Wednesday, October 9, 2013

Slow Cooker Beef and Lamb Chili

It's chili night, y'all!

I know I'm not very good at consistent blogging anymore, but I do often post pictures of dinner over on instagram. I'm a fan of the near-instant posting, and since most of my photos are taken on my phone these days (who wants to carry around a DSLR when an iPhone fits in your pocket?), that particular social media has won out of this one. I like that the pictures are usually sort of messy and un-styled, too (note chili splash marks and chipped bowl). Unfortunately, iPhone keyboards are not so excellent for typing out entire recipes, so here I am again! Let's talk chili.

I make a big batch of chili at least once each winter. It's a fantastic recipe that I got from my friend Kristen, and I will certainly bring it out at some point during football season, but man, is that sucker a project: there's lots of chopping and hours of simmering, and it feeds twenty (twenty!) people. I needed to make some room in the freezer this week, and the weather has turned cool again, but I didn't have hours to tend to a pot - in fact, I threw this in the crockpot in about 30 minutes after Bones the other night and dinner was done before I even woke up the next day. This version is a slimmed down, use-what-you've-got interpretation of my old stand by, so there's a little bit of pre-cooking and a little bit of finishing, but the batch was perfect for dinner for two and a few lunches worth of leftovers.

Slow Cooker Beef and Lamb Chili
Serves 6-8, or 2 with plenty of lunches for the week

By all means, use all beef if that's what you've got (or what you like) but we really enjoyed the added flavor from the ground lamb. And a note on fat: Adam doesn't eat pork on principle, but we do have bacon once a year (New Year's Day, when we have guests for brunch), and I save the fat and cook with it from time to time when it seems like a good fit. If you don't save bacon fat, you could certainly use olive oil, or a combination of oil and butter as in the original, or any other interesting fat you feel like cooking with that day. Or you could cook some bacon with your breakfast and use the fat to start slow-cooker chili that you'll eat for dinner that night. I used home-canned tomatoes from my #crazycanninglady frenzy of Labor Day weekend, but I'm sure store bought would work just fine.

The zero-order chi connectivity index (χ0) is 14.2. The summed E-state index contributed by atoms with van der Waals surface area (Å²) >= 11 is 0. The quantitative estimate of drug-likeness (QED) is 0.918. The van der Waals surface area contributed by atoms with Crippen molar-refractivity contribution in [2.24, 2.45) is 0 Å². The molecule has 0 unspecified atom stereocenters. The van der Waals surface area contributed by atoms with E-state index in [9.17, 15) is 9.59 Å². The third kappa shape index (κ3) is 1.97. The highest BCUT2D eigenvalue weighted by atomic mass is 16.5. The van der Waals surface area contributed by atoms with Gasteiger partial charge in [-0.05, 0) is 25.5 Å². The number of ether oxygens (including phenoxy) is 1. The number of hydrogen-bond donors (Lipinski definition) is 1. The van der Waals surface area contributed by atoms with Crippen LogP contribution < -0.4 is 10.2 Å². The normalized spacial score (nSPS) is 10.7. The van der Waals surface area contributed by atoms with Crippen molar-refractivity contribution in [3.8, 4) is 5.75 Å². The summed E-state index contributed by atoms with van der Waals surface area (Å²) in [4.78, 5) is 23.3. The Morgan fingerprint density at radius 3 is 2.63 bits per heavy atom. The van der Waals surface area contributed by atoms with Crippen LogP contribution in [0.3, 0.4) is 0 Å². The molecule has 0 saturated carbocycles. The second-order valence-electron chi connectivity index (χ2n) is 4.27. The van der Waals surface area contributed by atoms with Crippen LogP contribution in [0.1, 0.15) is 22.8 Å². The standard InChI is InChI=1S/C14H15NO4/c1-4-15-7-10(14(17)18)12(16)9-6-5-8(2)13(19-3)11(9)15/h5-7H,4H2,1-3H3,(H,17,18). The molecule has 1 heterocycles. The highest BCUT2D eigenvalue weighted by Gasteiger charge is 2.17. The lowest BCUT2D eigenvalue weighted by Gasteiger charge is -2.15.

about 2 tablespoons bacon fat or olive oil, divided
2 stalks celery, cut into half moons about 1/2" thick
2 jalapenos, seeded, minced

2 green peppers, diced into 3/4" pieces
4 cloves garlic, minced
2 medium white or yellow onions, diced into 1/2" pieces
1 lb ground lamb
1 lb stewing beef, cut into 1 1/2" pieces
2 14.5 ounce cans beans, drained and rinsed (I used dark red kidney beans and pink beans, but use what you like)
1 28-32 ounce can crushed tomatoes
1 14.5-16 ounce can tomato sauce
1/2 tablespoon* cumin
1/2 tablespoon chili powder
1/2 tablespoon red chili flakes
1/2 tablespoon smoked paprika
1 teaspoon celery seed
1 teaspoon ground white pepper
1 teaspoon ground black pepper, plus extra for seasoning as you go
kosher salt

*I happen to have a 1/2 tablespoon measure, but if you don't, it's equivalent to 1 1/2 teaspoons.

Heat 1-2 teaspoons fat in a cast iron or other large heavy skillet over medium high heat. Add the green peppers, celery and jalapenos and saute for 5-7 minutes until just starting to soften. Add the garlic, season with a big pinch of kosher salt, and saute for one minute more. Scrape the vegetables into the slow cooker.

Add another 1-2 teaspoons fat in the same skillet, and add the onion. Saute for 5 or so minutes, or until the onion is just starting to get translucent. Add the lamb to the skillet, breaking it up with your spatula, and season with a big pinch of salt. Cook until the lamb is no longer pink, stirring and breaking up the meat as it cooks. If your lamb gives off a fair amount of fat as it cooks, tilt the skillet and spoon out most of the fat before scraping the lamb and onions into the slow cooker. (Pro tip: I used one of the empty bean cans as a place to put the fat before it solidified and I could throw it out - never put fat down the drain!)

Add another 1-2 teaspoons fat to the skillet, then add half the beef. Turn the pieces occasionally, trying to get a good dark golden crust on at least two sides of each piece. When the first batch is golden brown on a couple of sides, scrape them into the slow cooker and repeat with the second half of the beef. If your skillet is very large you won't need to work in batches, but mine isn't huge, and crowding the meat will cause it to steam instead of developing the golden brown crust you're after.

So now you've got partially cooked vegetables and meat in the slow cooker. Add the beans, tomatoes, and tomato sauce, then add all the spices - you can use more or less chili powder or chili flake to adjust the heat level, or you could add hot sauce if you like. For me, this amount of seasoning amounted to a medium heat level - I didn't add any additional fire power to my bowl, but Adam added pickled jalapenos to his. Anyway, add another large pinch of salt, stir the whole thing together, then put on the lid and turn the slow cooker to low.

Cook on low for about 8 hours or overnight (it is kind of weird and awesome to wake up to a house that smells like chili). When you get up, take the lid off the slow cooker but let it keep simmering, stirring occasionally, for about an hour to thicken slightly (totally ok to skip this if you don't have time, it'll just be a little more soupy). Taste the chili for seasoning - it may need more salt depending on how aggressive you were when seasoning during cooking. Serve hot, with all the fixins if you've got 'em: sour cream, grated cheese, extra hot sauce, sliced green onion, cornbread, fritos, etc, etc.